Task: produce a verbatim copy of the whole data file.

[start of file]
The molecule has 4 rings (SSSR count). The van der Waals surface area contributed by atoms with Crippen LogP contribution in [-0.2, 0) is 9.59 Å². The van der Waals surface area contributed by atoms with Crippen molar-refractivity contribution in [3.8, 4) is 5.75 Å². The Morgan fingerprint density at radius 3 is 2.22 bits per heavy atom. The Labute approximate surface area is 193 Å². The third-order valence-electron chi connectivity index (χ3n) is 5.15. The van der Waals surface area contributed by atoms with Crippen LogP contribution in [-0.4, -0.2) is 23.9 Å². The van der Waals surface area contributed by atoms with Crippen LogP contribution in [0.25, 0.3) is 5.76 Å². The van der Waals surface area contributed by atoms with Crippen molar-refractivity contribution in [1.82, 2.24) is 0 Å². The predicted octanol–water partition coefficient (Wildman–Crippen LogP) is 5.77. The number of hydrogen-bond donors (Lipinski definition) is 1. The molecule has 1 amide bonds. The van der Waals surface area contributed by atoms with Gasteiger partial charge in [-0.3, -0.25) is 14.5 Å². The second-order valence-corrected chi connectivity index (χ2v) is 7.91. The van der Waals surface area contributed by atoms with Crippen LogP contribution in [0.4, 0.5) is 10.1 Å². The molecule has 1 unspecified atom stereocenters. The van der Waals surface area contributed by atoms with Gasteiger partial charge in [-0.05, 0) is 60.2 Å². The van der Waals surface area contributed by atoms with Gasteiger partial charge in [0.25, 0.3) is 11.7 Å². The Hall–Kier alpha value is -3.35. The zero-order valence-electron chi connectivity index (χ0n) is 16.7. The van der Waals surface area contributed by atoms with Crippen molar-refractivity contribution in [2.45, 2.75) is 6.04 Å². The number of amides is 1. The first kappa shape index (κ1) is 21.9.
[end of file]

The molecule has 4 rings (SSSR count). The van der Waals surface area contributed by atoms with Crippen LogP contribution in [-0.2, 0) is 9.59 Å². The van der Waals surface area contributed by atoms with Crippen molar-refractivity contribution in [3.8, 4) is 5.75 Å². The Morgan fingerprint density at radius 3 is 2.22 bits per heavy atom. The Labute approximate surface area is 193 Å². The third-order valence-electron chi connectivity index (χ3n) is 5.15. The van der Waals surface area contributed by atoms with Crippen LogP contribution in [-0.4, -0.2) is 23.9 Å². The van der Waals surface area contributed by atoms with Crippen LogP contribution in [0.25, 0.3) is 5.76 Å². The van der Waals surface area contributed by atoms with Crippen molar-refractivity contribution in [1.82, 2.24) is 0 Å². The predicted octanol–water partition coefficient (Wildman–Crippen LogP) is 5.77. The number of hydrogen-bond donors (Lipinski definition) is 1. The molecule has 1 amide bonds. The van der Waals surface area contributed by atoms with Gasteiger partial charge in [-0.3, -0.25) is 14.5 Å². The second-order valence-corrected chi connectivity index (χ2v) is 7.91. The van der Waals surface area contributed by atoms with Crippen LogP contribution in [0.4, 0.5) is 10.1 Å². The molecule has 1 unspecified atom stereocenters. The van der Waals surface area contributed by atoms with Gasteiger partial charge in [-0.05, 0) is 60.2 Å². The van der Waals surface area contributed by atoms with Gasteiger partial charge in [0.25, 0.3) is 11.7 Å². The Hall–Kier alpha value is -3.35. The zero-order valence-electron chi connectivity index (χ0n) is 16.7. The van der Waals surface area contributed by atoms with Crippen molar-refractivity contribution in [2.45, 2.75) is 6.04 Å². The number of amides is 1. The first kappa shape index (κ1) is 21.9.